Principal Managing Consultant and Director of Research & Development at InGuardians

  1. Sinclair Broadcast Group hit by ransomware attack
  2. Ferrara Candy factory gets hacked slowing candy corn production
  3. vscode.dev Visual Studio Code for the Web
  4. CVE – CVE-2021-42340
  5. Dutch forensic lab says it has decoded Tesla’s driving data
LeeNeely

Lee Neely

@lelandneely

Senior Cyber Analyst at Lawrence Livermore National Laboratory

  1. VPN Provider’s Misconfiguration Exposes One Million Users – At least one million users of a Chinese-run VPN service have had their personally identifiable information (PII) exposed due to a misconfigured Elasticsearch
  2. 83% of ransomware victims paid ransom: Survey – A new survey of 300 US-based IT decision-makers found that 64% have been victims of a ransomware attack in the last 12 months, and 83% of those attack victims paid the ransom demand.
  3. Zerodium wants zero-day exploits for Windows VPN clients – In a short tweet today, exploit broker Zerodium said that it is looking to acquire zero-day exploits for vulnerabilities in three popular virtual private network (VPN) providers NordVPN, ExpressVPN, and SurfShark VPN.
PaulAsadoorian

Paul Asadoorian

@securityweekly

Founder at Security Weekly

  1. Malicious NPM Packages Caught Running Cryptominer On Windows, Linux, macOS Devices – We seem to be getting better at identifying these: “The bad actor’s NPM account has since been deactivated, and all the three libraries, each of which were downloaded 112, 4, and 65 times respectively, have been removed from the repository as of October 15, 2021.”
  2. Microsoft Launches Security Program for Nonprofits – Again, this sound like more of pointing out the problems, not the hard work of helping them fix the problems: “Nonprofits will also have access to free security assessments to help them understand the flaws in their endpoints, identity access, infrastructure, network, and data. The goal here is to help them create a remediation plan to protect their environments.”
  3. Attackers Weaponizing Zero-Days at Record Pace – “Cybercriminals exploited a new remote code execution (RCE) zero-day, CVE-2021-40444, a week before a patch was released in September—that’s just one of the recent findings in a report by HP Wolf Security. On September 10, researchers discovered scripts on GitHub that automated the creation of the exploit, which ostensibly means that even less-savvy attackers can use it in their malicious actions, according to the company’s Quarterly Threat Insights Report.” (Ref: https://msrc.microsoft.com/update-guide/vulnerability/CVE-2021-40444) – Curious how they are doing this.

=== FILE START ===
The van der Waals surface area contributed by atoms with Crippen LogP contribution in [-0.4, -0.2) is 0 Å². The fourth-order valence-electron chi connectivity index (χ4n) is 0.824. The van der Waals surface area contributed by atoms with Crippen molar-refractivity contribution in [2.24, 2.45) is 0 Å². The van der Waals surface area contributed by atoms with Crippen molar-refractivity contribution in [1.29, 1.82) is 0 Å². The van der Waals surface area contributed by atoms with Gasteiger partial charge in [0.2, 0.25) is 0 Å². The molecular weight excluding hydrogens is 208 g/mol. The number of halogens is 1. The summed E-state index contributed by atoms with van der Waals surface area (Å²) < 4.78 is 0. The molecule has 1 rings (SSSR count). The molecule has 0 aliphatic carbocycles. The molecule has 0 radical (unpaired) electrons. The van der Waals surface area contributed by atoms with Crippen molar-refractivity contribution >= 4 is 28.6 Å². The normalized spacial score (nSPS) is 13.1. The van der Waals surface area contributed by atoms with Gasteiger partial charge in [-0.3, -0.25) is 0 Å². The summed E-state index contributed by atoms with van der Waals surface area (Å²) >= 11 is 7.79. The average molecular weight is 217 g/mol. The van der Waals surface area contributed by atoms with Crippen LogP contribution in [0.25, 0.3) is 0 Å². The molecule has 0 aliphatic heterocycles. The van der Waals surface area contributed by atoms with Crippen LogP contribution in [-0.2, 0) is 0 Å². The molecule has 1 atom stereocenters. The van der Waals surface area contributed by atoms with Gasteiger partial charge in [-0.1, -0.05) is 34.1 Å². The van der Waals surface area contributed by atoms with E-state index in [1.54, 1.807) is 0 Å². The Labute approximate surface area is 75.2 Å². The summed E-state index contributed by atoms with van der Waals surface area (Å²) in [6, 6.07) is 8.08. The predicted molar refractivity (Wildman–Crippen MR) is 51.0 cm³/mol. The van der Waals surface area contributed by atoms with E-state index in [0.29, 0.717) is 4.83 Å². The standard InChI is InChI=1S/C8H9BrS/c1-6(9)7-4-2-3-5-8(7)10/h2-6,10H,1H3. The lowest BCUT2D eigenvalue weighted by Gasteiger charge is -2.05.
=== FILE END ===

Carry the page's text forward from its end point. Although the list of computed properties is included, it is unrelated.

4. 5 Reasons the Public Sector Must Move Away From Legacy IT – There is A LOT of legacy IT out there: “The Government Accounting Office (GAO) in the United States analyzed 65 federal legacy systems and revealed the 10 most critical systems were eight to 51 years old. In response, the U.S. government plans to spend over $100 billion this year on IT; most of that will go toward maintaining those older systems. ” – How do we tackle this problem?
  5. U.S. Ban on Sales of Cyberattack Tools Is Anemic, Experts Warn – I don’t believe we can regulate our way out of this problem: “Chris Clements, with Cerberus Sentinel, he isn’t convinced the efforts will make much of a dent in attacks. “First, some of the biggest purveyors of such software are based outside the U.S. where the regulation may not affect them,” Clements said. “Second, many of the most used tools are open source in nature, and it isn’t clear to me how these rules will impact their distribution.” He added, “Even if common open-source hosting organizations such as GitHub or GitLab were to enact GeoIP restrictions on the download of such designated intrusion software, it would seem trivial for a banned nation to simply VPN through a common VPN provider to bypass such restrictions.”
  6. (99+) Why Is the Majority of Our MFA So Phishable? – “Unfortunately, most MFA users can be tricked into revealing their MFA codes or into letting an attacker steal their access control token by simply clicking on the wrong link sent in a phishing email. The link sends the victim to a “proxy” server that then links the victim to the legitimate destination server the victim thought they were going to in the first place. But the proxy server is now capturing everything sent from the legitimate destination server to the victim; and vice-versa. This includes any login information: login name, password and any provided MFA codes. The attacker can even capture the resulting access control token cookie, which allows the attacker to take over the victim’s session.” – I don’t believe MFA really prevents phishing attacks, I see it as helping prevent password brute-forcing and credential stuffing attacks.
  7. Windows Exploitation Tricks: Relaying DCOM Authentication